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September 4 lesson: The Peaceful Kingdom

August 15, 2016
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The Peaceful Kingdom

Fall Quarter: The Sovereignty of God
Unit 1: The Sovereignty of God

Sunday school lesson for the week of September 4, 2016
By Rev. Denise Walton

Lesson Scripture: Isaiah 11:1-9

The writer of the Adult Bible Studies Sunday School Lesson suggests we begin with an overview of the book of Isaiah. A common understanding divides Isaiah into three major sections: chapters 1-39; chapters 40-55; and chapters 55-66. Today we focus on text found in chapters 1-39, commonly referred to as “First Isaiah.”

It is important to note the events in history related to Isaiah span an extended period and cover many events. First Isaiah deals with the prophetic events related to the people of Judah and Assyria (the super power of that time) and Babylon. Biblical history reveals that Babylon in 587 B.C. replaced Assyria and destroyed the temple, placing the people of Judah in exile.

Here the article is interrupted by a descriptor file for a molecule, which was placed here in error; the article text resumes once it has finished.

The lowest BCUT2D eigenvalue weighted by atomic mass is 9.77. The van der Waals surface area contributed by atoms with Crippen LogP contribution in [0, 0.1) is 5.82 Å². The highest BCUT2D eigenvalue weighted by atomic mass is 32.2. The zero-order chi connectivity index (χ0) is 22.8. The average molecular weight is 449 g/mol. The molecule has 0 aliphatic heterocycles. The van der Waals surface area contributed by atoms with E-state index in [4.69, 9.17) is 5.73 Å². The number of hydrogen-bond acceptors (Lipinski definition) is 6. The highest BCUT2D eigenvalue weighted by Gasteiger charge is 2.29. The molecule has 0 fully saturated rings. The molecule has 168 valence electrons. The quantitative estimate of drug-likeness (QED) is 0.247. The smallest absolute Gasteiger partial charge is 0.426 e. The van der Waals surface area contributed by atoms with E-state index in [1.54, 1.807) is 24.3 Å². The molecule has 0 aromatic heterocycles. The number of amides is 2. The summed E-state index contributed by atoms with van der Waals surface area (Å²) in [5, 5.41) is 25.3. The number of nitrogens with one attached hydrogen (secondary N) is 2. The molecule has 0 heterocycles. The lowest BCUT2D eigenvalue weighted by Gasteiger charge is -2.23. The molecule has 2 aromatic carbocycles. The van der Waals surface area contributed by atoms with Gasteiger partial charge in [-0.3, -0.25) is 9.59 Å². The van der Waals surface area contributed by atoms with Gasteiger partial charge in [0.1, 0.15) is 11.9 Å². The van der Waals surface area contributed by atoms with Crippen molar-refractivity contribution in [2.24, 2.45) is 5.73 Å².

For the people of God living through the events of history during the time of First Isaiah, there are constant political, social, psychological, and spiritual threats. It is within this environment that we engage the passage of scripture Isaiah 11:1-9 as a passage of hope for the people of Judah. In the midst of the contemporary realities, Isaiah points to the peace of God, the kingdom of God, and a truth of God that is larger than the present circumstances.

The wolf will live with the lamb,
 the leopard will lie down with the goat,
the calf and the lion and the yearling[a] together;
 and a little child will lead them.
The cow will feed with the bear,
 their young will lie down together,
 and the lion will eat straw like the ox.
The infant will play near the cobra's den,
 and the young child will put its hand into the viper's nest.
They will neither harm nor destroy
 on all my holy mountain,
for the earth will be filled with the knowledge of the Lord
 as the waters cover the sea.